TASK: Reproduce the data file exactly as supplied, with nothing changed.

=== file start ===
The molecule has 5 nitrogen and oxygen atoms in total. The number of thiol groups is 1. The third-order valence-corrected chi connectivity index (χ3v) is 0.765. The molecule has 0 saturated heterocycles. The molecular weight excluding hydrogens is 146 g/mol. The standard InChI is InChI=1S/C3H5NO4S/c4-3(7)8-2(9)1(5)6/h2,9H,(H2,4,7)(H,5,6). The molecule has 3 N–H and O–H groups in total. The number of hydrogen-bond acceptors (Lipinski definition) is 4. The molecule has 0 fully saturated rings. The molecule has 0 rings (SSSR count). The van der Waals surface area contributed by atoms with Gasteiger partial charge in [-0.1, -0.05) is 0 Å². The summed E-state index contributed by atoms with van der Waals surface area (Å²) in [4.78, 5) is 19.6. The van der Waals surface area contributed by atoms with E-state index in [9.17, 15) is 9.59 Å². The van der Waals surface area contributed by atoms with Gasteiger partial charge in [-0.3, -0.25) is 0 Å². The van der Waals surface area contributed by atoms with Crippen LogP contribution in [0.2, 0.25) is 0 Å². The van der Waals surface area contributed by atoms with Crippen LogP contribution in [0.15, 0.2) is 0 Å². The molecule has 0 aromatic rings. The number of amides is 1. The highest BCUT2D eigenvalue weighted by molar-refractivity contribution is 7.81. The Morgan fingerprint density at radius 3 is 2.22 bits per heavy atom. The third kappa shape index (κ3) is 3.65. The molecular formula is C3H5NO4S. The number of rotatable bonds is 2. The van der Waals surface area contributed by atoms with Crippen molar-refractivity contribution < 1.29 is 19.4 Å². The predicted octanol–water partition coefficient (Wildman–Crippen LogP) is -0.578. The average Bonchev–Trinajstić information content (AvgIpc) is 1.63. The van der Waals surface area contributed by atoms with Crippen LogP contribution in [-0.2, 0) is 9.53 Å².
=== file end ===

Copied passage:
The molecule has 5 nitrogen and oxygen atoms in total. The number of thiol groups is 1. The third-order valence-corrected chi connectivity index (χ3v) is 0.765. The molecule has 0 saturated heterocycles. The molecular weight excluding hydrogens is 146 g/mol. The standard InChI is InChI=1S/C3H5NO4S/c4-3(7)8-2(9)1(5)6/h2,9H,(H2,4,7)(H,5,6). The molecule has 3 N–H and O–H groups in total. The number of hydrogen-bond acceptors (Lipinski definition) is 4. The molecule has 0 fully saturated rings. The molecule has 0 rings (SSSR count). The van der Waals surface area contributed by atoms with Gasteiger partial charge in [-0.1, -0.05) is 0 Å². The summed E-state index contributed by atoms with van der Waals surface area (Å²) in [4.78, 5) is 19.6. The van der Waals surface area contributed by atoms with E-state index in [9.17, 15) is 9.59 Å². The van der Waals surface area contributed by atoms with Gasteiger partial charge in [-0.3, -0.25) is 0 Å². The van der Waals surface area contributed by atoms with Crippen LogP contribution in [0.2, 0.25) is 0 Å². The van der Waals surface area contributed by atoms with Crippen LogP contribution in [0.15, 0.2) is 0 Å². The molecule has 0 aromatic rings. The number of amides is 1. The highest BCUT2D eigenvalue weighted by molar-refractivity contribution is 7.81. The Morgan fingerprint density at radius 3 is 2.22 bits per heavy atom. The third kappa shape index (κ3) is 3.65. The molecular formula is C3H5NO4S. The number of rotatable bonds is 2. The van der Waals surface area contributed by atoms with Crippen molar-refractivity contribution < 1.29 is 19.4 Å². The predicted octanol–water partition coefficient (Wildman–Crippen LogP) is -0.578. The average Bonchev–Trinajstić information content (AvgIpc) is 1.63. The van der Waals surface area contributed by atoms with Crippen LogP contribution in [-0.2, 0) is 9.53 Å².